See all reviews of The Haunted Mansion (1)

Call me crazy but whenever a amusement ride is turned into a movie or comic book I’m skeptical. More times than not it’s a cash grab to build off what was created to be a 5 to 10 minute experience. To turn that into a full fledged story must be tough, so let’s take a look at Marvel’s new series and ask the question: is it good?

The Haunted Mansion #1 (Marvel Comics)

This story is set in New Orleans and focuses on a teenage boy named Danny who’s not very interested in taking risks. His grandpa is though and as they peer through the fence of the mansion he eggs Danny on to investigate it. Danny shrugs it off for another day, but before they can Danny’s grandpa dies in a horrible accident. It’s not until the ghosts of the mansion call out to Danny that his adventure takes him closer to the creepy crawlies.

Why does this book matter?

Writer Joshua Williamson knows how to craft a creepy and scary story–you only need to check out Nailbiter to know that. Plus this is the first Disney ride-turned-comic-book so the stakes are quite high for this comic to work. It’s an all-ages book, but that doesn’t mean artist Jorge Coelho can’t infuse this with all kinds of horrific imagery.


Remember kids, never enter a creepy mansion!

Fine, you have my attention. What’s good about it?

This issue sets up Danny and his overall lack of interest in exploration quite well. Williamson makes sure we know he isn’t a coward by any means, but that he simply doesn’t care much about scaling mountains or getting into trouble. By all accounts he’s an average good kid so when the haunted mansion calls to him he takes the call. Williamson thoroughly establishes his home life which is slightly abnormal, but most importantly he has a close bond to his grandfather which will be important as the story moves on.

Once inside the mansion, the story sets to showcase some of the weirdness wandering about its halls. Williamson sets Danny on a bit of a journey here that’s dangerous and filled with surprises. On top of that there’s a short song that’s a lot of fun and reminded me of something out of The Nightmare Before Christmas. It’s not all fun and games though and it’s made quite clear a dangerous ghost is after Danny that will mix up this adventure between danger and the happy weirdness of the mansion.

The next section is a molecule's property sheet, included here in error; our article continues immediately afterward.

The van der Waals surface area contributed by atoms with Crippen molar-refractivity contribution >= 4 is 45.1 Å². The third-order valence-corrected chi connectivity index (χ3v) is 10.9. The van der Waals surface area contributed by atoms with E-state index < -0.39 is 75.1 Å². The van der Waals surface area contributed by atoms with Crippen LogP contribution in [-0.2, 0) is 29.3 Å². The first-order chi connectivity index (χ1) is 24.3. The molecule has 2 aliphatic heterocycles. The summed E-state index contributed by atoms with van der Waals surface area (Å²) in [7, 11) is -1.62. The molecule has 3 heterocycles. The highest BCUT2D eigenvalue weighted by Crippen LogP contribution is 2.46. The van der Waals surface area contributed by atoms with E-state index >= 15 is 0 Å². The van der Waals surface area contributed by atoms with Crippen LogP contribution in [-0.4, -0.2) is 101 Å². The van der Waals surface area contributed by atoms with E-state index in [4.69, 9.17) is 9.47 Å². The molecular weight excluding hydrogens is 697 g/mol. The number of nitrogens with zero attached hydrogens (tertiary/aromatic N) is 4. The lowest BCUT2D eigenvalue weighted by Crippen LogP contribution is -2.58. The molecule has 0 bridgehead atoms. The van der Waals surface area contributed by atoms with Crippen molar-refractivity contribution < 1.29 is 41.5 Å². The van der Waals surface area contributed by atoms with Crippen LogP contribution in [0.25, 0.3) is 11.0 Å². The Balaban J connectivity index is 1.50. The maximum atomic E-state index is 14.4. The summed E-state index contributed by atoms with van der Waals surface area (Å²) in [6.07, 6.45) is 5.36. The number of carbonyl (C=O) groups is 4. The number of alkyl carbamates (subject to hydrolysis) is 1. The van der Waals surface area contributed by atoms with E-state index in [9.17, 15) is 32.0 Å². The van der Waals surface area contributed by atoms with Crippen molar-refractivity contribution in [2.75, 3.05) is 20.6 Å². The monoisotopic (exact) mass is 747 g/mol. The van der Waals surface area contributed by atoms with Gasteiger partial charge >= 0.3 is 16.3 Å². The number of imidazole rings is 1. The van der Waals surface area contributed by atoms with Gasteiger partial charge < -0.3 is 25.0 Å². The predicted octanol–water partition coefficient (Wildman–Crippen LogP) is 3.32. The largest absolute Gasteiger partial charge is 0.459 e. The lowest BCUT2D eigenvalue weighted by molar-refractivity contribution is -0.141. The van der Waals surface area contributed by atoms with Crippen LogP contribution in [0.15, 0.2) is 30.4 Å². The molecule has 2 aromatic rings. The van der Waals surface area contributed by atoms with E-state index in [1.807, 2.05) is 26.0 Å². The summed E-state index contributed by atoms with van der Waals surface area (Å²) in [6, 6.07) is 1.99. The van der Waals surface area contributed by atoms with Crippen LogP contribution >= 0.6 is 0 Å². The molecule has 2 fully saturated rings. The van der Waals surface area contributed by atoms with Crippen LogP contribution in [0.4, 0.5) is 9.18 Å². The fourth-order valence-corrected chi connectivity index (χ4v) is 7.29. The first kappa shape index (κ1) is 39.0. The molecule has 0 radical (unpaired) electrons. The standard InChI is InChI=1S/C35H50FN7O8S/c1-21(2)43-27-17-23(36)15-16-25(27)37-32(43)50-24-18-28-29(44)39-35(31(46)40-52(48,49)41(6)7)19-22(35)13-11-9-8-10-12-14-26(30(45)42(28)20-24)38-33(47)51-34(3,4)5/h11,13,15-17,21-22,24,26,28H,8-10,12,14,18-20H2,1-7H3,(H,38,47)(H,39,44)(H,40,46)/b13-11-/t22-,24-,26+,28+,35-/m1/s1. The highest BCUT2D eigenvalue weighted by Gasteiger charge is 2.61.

As an all ages book the comic never felt too dumbed down for an adult reader. Sure there isn’t any gore or truly horrific images to be had, but generally this reads more like an adventure similar to Goonies. The stakes are clear and the motivation makes sense to enter the mansion and for the bad guys to want him dead.

The art is quite nice with a style reminiscent of Walt Simonson. The heavy use of lines inside the mansion cast a creepy shadow and there’s a solidity to Danny’s hair and the structures around him that imbue a sense of dread.

It can’t be perfect can it?

Though it’s clear Danny isn’t the type to take chances and his family isn’t the most supportive I didn’t feel like I knew him too well once his adventure inside the mansion kicked off. He’s a good kid who can take care of himself, but aside from that this book is more about his bond with his grandfather than anything else. That leaves you wanting a bit more.


Yikes!

Is It Good?

It’s clear family is an important aspect of this creepy and fun first issue. It’s good for all ages with art that helps us dive into the magical nature of the haunted mansion.

The Haunted Mansion #1 Review
Solid setup of the story, the relationship with the grandpa and the stakesArt is creepy good
Not sure I know Danny well enough at this juncture
9Great
Reader Rating 1 Vote
10.0
  • Joey Gallagher

    Actually, this is the fourth theme park ride to get the comic book treatment by Marvel so far, with Big Thunder Mountain, Journey into Imagination and the unbuilt Museum of the Weird also being part of this “Disney Kingdoms” line. It’s also the second go-around for a Haunted Mansion comic, the first one was a EC Comics inspired anthology series put out by Slave Labor Graphics back in 2005.